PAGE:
After surviving Auschwitz, a former cabaret performer, her face disfigured and reconstructed, returns to her war-ravaged hometown to seek out the gentile husband who may or may not have betrayed her to the Nazis. Without recognizing her, he enlists her to play his wife in a bizarre hall-of-shattered-mirrors story that's as richly metaphorical as it is preposterously engrossing. Rotation by Wolfgang Staudte streaming video The story of an apolitical working-class family that nevertheless gets drawn into collusion with Nazi policies.

Rotation portrays a German family and its support for Hitler during the Nazi period. The apolitical mechanic Hans Behnke considers joining the Nazi party to improve his financial standing. When he helps friends print resistance leaflets, however, his son, a member of the Hitler Youth, betrays him and he gets sent to prison. After the war, father and son meet again. Another classic film by Wolfgang Staudte The murderers are among us , it explores the individual's struggle within a murderous dictatorship.

Cinema and the Swastika | SpringerLink

It was censored by Soviet authorities in East Germany because of its pacifist message and the inclusion of footage from Leni Riefenstahl's Olympia Officials argued it focused on an ordinary Nazi follower, rather than an antifascist hero, and that it was "contaminated with modernism. He is drafted into Nazi Germany's last-ditch effort to resist the approaching Soviet Army. When he is captured and accused of killing a Soviet forced laborer, Gunter faces an intense psychological crisis. When he fails to report one of the culprits, he starts experiencing flashbacks of his earlier failure to take a stand against Nazi persecutions.

The second track was screened at The Museum of Modern Art in as part of the film series Rebels with a cause: the cinema of East Germany. It is the only East German film to explore the theme of former Nazis leading normal lives in the GDR, something authorities said only took place in West Germany. This sensitive subject matter was one reason why the film was rarely shown in East German theaters. The central character is Kurt Gerstein, a Waffen-SS officer employed in the SS Hygiene Institute, designing programs for the purification of water and the destruction of vermin.

He is shocked to learn that the process he has developed to eradicate typhus, by using a hydrogen cyanide mixture called Zyklon B, is now being used for killing Jews in extermination camps. Gerstein attempts to notify Pope Pius XII about the gassings, but is appalled by the lack of response he gets from the Catholic hierarchy. The only person moved is Riccardo Fontana, a young Jesuit priest. A German doctor meets an Argentinean family and follows them on a long desert road to a small town where the family will be starting a new life. Eva, Enzo and their three children welcome the doctor into their home and entrust their young daughter, Lilith, to his care, not knowing that they are harboring one of the most dangerous criminals in the world.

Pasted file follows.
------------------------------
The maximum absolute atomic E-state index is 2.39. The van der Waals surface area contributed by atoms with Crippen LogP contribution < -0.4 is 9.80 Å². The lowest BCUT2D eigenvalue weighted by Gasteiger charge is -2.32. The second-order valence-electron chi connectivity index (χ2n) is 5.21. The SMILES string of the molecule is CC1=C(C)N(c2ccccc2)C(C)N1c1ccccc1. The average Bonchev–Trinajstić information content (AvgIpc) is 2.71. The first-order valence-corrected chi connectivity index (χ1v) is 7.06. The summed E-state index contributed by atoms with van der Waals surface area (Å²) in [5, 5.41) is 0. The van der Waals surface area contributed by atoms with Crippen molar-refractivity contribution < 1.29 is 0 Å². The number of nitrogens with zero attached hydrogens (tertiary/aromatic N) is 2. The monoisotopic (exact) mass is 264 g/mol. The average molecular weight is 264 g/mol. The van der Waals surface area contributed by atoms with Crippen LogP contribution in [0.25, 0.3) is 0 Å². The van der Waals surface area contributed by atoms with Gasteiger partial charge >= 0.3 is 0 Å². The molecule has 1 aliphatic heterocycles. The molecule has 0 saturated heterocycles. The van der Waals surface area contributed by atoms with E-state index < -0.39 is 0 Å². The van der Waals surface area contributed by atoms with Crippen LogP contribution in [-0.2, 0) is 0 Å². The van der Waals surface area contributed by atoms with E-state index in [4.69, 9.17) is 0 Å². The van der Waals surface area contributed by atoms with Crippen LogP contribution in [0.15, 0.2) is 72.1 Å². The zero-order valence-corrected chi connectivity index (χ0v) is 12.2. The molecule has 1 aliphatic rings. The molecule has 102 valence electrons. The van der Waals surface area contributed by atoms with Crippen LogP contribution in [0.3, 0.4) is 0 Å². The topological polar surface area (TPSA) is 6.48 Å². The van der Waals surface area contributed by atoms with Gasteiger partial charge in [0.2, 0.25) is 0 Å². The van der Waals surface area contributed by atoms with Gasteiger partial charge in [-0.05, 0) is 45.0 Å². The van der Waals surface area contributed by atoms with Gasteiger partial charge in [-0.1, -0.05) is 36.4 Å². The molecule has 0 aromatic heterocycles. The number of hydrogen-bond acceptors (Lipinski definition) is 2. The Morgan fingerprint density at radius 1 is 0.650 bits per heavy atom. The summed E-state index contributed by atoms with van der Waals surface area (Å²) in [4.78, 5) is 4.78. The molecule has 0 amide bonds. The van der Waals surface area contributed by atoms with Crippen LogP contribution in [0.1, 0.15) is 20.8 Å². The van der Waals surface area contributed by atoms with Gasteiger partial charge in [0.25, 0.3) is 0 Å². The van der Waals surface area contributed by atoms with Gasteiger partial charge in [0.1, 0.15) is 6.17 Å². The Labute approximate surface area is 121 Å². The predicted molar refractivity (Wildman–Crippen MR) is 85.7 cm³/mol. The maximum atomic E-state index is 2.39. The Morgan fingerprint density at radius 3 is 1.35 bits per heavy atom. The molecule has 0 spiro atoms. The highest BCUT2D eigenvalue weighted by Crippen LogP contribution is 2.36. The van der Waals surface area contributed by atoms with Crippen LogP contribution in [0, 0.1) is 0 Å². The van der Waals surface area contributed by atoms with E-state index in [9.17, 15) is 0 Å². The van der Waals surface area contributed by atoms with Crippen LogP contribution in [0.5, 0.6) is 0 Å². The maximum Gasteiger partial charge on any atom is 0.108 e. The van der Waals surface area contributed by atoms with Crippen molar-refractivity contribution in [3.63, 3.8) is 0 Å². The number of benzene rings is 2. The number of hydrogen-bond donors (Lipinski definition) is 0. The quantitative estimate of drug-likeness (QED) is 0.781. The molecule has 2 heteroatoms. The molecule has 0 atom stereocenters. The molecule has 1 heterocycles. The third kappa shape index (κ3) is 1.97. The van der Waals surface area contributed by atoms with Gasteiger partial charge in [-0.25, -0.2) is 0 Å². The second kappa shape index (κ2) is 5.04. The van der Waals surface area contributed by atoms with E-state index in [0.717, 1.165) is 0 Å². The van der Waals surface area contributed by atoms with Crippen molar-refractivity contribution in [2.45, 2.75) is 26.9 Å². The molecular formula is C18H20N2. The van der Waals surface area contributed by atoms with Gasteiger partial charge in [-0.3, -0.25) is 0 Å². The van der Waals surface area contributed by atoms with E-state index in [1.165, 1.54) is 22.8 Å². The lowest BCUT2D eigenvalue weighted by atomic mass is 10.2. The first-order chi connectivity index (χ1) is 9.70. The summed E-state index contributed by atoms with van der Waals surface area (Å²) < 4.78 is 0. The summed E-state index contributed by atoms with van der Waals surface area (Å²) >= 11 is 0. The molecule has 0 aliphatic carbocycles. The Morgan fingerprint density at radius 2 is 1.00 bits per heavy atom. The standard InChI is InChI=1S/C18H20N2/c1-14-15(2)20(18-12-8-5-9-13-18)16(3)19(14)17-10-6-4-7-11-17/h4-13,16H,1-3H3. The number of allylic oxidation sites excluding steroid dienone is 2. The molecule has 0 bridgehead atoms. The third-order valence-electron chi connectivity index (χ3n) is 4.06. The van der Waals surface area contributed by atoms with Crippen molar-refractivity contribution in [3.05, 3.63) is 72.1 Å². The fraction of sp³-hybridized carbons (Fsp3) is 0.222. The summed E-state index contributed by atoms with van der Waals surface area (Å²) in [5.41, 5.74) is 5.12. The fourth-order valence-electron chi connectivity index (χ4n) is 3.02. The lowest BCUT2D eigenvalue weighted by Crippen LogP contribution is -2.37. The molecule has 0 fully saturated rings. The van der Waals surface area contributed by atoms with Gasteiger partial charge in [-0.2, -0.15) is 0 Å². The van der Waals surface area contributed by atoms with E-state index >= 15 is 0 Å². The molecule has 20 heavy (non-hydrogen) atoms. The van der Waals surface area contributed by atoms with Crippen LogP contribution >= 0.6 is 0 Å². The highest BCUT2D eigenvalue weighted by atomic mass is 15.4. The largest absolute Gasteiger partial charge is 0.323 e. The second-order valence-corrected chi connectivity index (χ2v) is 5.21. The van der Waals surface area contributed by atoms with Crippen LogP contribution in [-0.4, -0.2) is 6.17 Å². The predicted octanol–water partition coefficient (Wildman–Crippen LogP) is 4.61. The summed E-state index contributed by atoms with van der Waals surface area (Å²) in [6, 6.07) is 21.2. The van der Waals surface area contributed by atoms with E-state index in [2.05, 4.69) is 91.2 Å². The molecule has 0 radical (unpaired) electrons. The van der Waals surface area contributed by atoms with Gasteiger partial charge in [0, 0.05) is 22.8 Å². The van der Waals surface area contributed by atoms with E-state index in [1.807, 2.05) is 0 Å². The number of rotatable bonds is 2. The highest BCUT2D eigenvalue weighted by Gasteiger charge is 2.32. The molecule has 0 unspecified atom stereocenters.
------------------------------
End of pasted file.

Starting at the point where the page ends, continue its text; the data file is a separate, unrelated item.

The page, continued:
At the same time, Israeli agents are desperately looking to bring 'the German Doctor' to justice. Aldo Raine, become known as "The Basterds. The Basterds soon cross paths with a French-Jewish woman who runs a movie theater in Paris which is targeted by the soldiers. A plot is set in motion to kill the Nazis at the theater's movie premier, including Adolph Hitler. Korkoro by Tony Gatlif streaming video During the Second World War, a Gypsy family travels the roads of France before learning that the Vichy regime no longer gives them the right to travel freely. A Night in Casablanca by Archie Mayo streaming video n post-war Casablanca, Ronald Kornblow is hired to run a hotel whose previous managers have all wound up being murdered.

French soldier Pierre suspects the involvement of ex-Nazis, specifically Count Pfefferman, in reality the notorious Heinrich Stubel. For young male audiences, Ufa produced adventure films with Hans Albers — that glorified combat and war, thus preparing German youth for the coming war of aggression without overt political tones.

As the war went from bad to worse for the Germans in —43, Ufa focused almost exclusively on entertainment films that kept the minds of audiences off the rising death toll and falling bombs. Murnau's Der Letzte Mann The Last Laugh, made innovative use of the moving camera, eliminating the need for subtitles. Prussian citizens holds off the marauding Russian Army, thus directly paralleling the contemporary situation on the Eastern Front. However, by the time the film was premiered in Berlin, 90 percent of German cinemas had been bombed to smithereens by the Allies.